During simulation-based training, people (instructors as well as participants) interact with one another, the equipment and the environment in a goal-oriented way. The social character of simulation influences how, and what meaning, the people involved assign to the simulation: do they focus on the potentials of simulation or the boundaries? Do they accept the simulation as a learning setting, relevant for their daily tasks, or do they feel that it has nothing to offer them?
This book looks at using simulation, focusing on acute medical care settings but also looking beyond this thematic framework. Drawing on theoretical frameworks and empirical data, the authors describe how simulation can be used for the analysis of training needs, as well as designing and conducting goal-oriented and ecologically valid simulation settings.
The book is aimed at researchers and practitioners who are interested in improving their use of simulation by basing their practice on sound theoretical underpinnings and empirically derived optimising strategies. The content addresses different forms and settings of simulation and simulation tools used.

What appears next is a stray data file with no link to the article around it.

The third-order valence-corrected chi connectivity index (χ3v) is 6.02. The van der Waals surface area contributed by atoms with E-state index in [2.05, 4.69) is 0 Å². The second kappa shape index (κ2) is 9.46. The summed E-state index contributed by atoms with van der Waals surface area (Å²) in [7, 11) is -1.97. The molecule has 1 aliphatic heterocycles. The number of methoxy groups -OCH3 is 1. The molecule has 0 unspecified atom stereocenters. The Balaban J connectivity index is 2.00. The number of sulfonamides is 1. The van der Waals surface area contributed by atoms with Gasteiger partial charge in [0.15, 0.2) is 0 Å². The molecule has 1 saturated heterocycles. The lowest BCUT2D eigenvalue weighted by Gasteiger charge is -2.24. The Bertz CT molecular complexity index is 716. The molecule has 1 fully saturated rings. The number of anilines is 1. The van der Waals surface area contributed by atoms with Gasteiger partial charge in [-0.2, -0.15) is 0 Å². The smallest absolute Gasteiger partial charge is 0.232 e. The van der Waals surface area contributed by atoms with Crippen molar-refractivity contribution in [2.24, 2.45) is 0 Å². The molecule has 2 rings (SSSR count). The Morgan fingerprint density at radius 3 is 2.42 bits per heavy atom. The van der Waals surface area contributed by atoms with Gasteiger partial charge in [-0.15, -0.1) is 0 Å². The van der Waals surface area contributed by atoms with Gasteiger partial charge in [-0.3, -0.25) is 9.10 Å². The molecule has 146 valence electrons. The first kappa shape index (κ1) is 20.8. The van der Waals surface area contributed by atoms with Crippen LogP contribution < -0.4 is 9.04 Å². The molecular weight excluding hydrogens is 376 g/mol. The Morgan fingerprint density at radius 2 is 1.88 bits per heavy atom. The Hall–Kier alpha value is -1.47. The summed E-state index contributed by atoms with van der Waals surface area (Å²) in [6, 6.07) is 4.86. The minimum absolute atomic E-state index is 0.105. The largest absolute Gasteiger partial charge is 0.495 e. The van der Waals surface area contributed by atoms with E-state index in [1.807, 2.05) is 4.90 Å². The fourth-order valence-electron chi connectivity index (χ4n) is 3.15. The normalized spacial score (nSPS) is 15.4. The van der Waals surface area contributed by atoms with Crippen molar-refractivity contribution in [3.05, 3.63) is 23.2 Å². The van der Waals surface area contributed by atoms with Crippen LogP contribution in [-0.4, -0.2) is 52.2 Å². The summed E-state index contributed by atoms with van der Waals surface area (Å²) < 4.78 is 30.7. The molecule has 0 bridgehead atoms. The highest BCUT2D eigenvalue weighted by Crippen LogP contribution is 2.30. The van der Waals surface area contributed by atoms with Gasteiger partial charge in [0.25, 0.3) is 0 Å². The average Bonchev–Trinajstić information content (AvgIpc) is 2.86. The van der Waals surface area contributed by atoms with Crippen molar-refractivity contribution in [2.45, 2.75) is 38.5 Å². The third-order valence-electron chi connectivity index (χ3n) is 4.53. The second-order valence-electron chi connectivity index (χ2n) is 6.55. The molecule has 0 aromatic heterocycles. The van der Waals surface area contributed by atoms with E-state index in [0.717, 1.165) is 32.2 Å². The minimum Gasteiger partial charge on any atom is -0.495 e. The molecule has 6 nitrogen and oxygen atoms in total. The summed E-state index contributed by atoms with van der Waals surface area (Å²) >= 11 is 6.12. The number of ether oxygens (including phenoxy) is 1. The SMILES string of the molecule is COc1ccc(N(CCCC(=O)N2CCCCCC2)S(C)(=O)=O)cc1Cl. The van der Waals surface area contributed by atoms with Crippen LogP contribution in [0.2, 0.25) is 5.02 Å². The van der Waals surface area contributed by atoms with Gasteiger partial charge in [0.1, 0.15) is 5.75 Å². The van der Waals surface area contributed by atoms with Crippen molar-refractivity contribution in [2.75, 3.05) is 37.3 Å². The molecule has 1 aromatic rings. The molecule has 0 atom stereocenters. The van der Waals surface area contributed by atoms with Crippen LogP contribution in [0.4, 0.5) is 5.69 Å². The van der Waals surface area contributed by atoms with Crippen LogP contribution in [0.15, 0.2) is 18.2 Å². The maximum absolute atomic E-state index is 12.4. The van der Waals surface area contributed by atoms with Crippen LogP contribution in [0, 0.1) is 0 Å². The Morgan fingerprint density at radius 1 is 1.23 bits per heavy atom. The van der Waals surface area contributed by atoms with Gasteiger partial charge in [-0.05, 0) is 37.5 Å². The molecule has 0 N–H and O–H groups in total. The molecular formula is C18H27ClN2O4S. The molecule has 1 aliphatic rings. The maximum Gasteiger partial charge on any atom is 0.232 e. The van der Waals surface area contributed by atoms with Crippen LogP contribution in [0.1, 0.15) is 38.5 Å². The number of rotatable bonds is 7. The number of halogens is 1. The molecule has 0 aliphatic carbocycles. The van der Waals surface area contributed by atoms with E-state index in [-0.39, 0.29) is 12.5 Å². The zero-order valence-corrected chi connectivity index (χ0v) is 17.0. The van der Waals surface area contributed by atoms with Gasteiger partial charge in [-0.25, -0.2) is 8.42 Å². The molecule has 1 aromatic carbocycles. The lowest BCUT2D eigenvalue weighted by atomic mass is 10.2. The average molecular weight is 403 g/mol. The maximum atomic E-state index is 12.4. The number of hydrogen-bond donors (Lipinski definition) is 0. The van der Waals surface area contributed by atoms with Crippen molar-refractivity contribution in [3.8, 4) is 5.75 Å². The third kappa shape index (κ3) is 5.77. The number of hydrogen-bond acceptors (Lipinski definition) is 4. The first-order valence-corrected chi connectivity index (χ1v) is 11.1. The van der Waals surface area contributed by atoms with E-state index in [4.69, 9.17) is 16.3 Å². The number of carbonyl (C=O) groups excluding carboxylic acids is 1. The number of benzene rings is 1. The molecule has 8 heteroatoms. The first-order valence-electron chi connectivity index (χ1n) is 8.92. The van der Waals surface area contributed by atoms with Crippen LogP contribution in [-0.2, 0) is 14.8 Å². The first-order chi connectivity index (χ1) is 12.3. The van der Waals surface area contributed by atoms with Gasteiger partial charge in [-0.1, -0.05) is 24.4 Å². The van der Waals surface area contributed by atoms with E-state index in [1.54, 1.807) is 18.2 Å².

Theo Wehner & Tanja Manser:
Preface to the publication series "Work Research Multidisciplinary
The use of simulations from different perspectives: a preface
Peter Dieckmann, Tanja Manser, Marcus Rall & Theo Wehner:
On the ecological validity of simulation settings for training and research in the medical domain
Simulation settings for learning in acute medical care
Sven De Weerdt, Johan Hovelynck & Art Dewulf:
A closer look at learning in and around simulations: a perspective of experiential learning
Simulation as a tool for training and analysis
Extending the simulator: Good practice for instructors using medical simulators
Illusion and technology in medical simulation: If you cannot build it, make them believe
Review to this book
2009, 220 pages, ISBN 978-3-89967-539-9, Price: 25,- Euro